Fifty years ago, Frederick Wiseman was a Boston University law professor ready to try his hand at documentary filmmaking. His first feature in 1967 introduced the immersive style that's defined his work ever since. Free of guiding narration, Wiseman's films cast viewers into the inner workings of intricate social systems, leaving us to mingle among the humans that make such systems go. In 1967's Titicut Follies, this meant daily operations at the Bridgewater State Hospital for the criminally insane in Massachusetts; the title is the name of the hospital talent show. Films that followed included Basic Training (1971), Juvenile Court (1973), Ballet (1995), Public Housing (1997), State Legislature (2007), and three dozen more, all of which add up to an oeuvre that has won Wiseman a MacArthur Fellowship, a Guggenheim Fellowship, and singular esteem among filmmakers.

Now 83, Wiseman has released a huge new documentary, At Berkeley, a four-hour, cellular-level tour of the University of California at Berkeley. Reportedly given full access on campus, Wiseman and his camera take us into student-orientation meetings, teacher-training sessions, poetry lectures, faculty meetings, crisis-management discussions, laboratory research sessions, student-led consciousness-building conversations, and, yes, one extravagantly Berkeleyesque student protest. Scene after scene offer blasts of scholastic humanity in its natural habitat, up close and at length. (Along with narration, Wiseman rejects quick cuts. Even the most procedural scenes become somewhat hypnotic as they regularly cross the 10-minute mark.)

Of course, it's fascinating. Drawn from more than 100 hours of footage, At Berkeley pins down a series of moments—some powerfully humane, others chillingly corporate—that are individually rich with substance and steadily accumulate into something more. Surprises are rife. I went in expecting small human moments and was confronted by the highly theatrical performances people give in real life: teachers giving lectures, campus guides giving tours, chancellors addressing board meetings, students being called upon in class, the whole theater-of-the-self of progressive young students. All the pageantry of The University is well captured, bolstered by Berkeley's evident-if-imperfect diversity and strenuous adherence to collegiate ideals. (The diplomatic hoops the staff and faculty jump through to protect students' First Amendment rights are lightly hilarious and deeply heartening.)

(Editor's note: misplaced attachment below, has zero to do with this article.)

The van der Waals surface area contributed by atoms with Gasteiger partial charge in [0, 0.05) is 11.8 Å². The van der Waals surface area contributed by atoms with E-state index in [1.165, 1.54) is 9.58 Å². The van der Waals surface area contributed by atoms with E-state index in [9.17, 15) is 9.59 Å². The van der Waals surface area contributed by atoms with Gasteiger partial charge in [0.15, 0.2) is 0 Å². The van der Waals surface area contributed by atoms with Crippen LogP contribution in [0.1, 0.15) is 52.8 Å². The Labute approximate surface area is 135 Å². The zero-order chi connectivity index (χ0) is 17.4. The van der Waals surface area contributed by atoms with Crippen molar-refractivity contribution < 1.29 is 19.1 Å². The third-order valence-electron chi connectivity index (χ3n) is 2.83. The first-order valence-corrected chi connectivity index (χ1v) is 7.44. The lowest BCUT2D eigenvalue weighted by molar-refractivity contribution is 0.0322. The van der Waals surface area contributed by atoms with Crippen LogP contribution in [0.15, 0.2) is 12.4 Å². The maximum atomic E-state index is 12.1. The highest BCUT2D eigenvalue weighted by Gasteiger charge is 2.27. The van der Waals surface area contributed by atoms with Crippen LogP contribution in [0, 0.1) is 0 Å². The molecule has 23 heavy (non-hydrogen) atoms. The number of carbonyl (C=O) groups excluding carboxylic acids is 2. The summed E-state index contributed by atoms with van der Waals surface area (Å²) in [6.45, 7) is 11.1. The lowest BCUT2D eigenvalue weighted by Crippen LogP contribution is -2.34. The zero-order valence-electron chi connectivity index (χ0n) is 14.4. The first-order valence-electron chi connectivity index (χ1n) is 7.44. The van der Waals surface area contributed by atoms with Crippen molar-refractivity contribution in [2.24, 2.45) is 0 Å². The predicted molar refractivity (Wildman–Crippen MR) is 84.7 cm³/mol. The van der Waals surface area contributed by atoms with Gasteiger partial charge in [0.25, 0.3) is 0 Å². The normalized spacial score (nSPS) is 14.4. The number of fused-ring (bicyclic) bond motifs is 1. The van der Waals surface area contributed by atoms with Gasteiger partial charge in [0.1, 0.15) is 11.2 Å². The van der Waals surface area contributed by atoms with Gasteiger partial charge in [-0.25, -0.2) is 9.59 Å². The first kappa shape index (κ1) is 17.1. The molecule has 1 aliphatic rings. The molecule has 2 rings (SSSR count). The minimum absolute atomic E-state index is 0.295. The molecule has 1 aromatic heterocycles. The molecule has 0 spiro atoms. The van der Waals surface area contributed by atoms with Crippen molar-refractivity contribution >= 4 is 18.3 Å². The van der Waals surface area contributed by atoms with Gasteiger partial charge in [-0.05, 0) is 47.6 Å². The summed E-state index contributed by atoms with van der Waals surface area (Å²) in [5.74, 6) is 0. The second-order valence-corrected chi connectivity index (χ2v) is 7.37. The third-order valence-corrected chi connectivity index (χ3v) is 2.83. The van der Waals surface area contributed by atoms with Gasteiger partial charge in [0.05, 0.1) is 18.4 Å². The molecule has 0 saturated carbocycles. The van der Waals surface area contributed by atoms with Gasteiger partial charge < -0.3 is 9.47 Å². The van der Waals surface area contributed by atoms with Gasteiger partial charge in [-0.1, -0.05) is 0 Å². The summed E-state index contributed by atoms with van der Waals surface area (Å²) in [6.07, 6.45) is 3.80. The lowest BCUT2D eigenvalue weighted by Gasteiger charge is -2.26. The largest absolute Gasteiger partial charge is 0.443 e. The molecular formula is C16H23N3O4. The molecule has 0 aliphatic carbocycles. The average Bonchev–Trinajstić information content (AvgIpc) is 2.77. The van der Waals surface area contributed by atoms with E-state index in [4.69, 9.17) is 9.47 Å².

But all romance is soon smeared with reality. In the film's most unnerving scene, we see young college representatives giving struggling students a pep talk about taking out loans for college: "You owe it to yourself!" Another squirmy scene finds professors being dressed down for knowingly submitting subpar tenure recommendations, and the university's money troubles are laid out for all to see. If this largely plot-free film has a villain, it's Disinvestment by the State, a factual reality that's leaving the proudly public university scrambling for new funding sources and playing with the idea of one day going private.

Heading into At Berkeley's third hour (the film is shown without an intermission, so take your pick of when to pee), viewers are plunged into the long-simmering student protest, which takes over the campus for most of a day, and which Wiseman captures beautifully. One scene communicates the rush of group uprising and protest, the next reminds us of the unfortunate screechiness of certain human voices and the dispiriting diffuseness of undergrad politics. Further emotional verisimilitude comes from the film's own running time. As the fourth hour clicks in, we find ourselves in a typically expansive scene of a teacher lecturing on the poetry of John Donne. Watching her speaking eloquently on a subject I could no longer rouse my overloaded brain to care about gave me a feeling that was distinctly collegiate. Go, watch, wander out when you need to, but come back, because it's great. recommended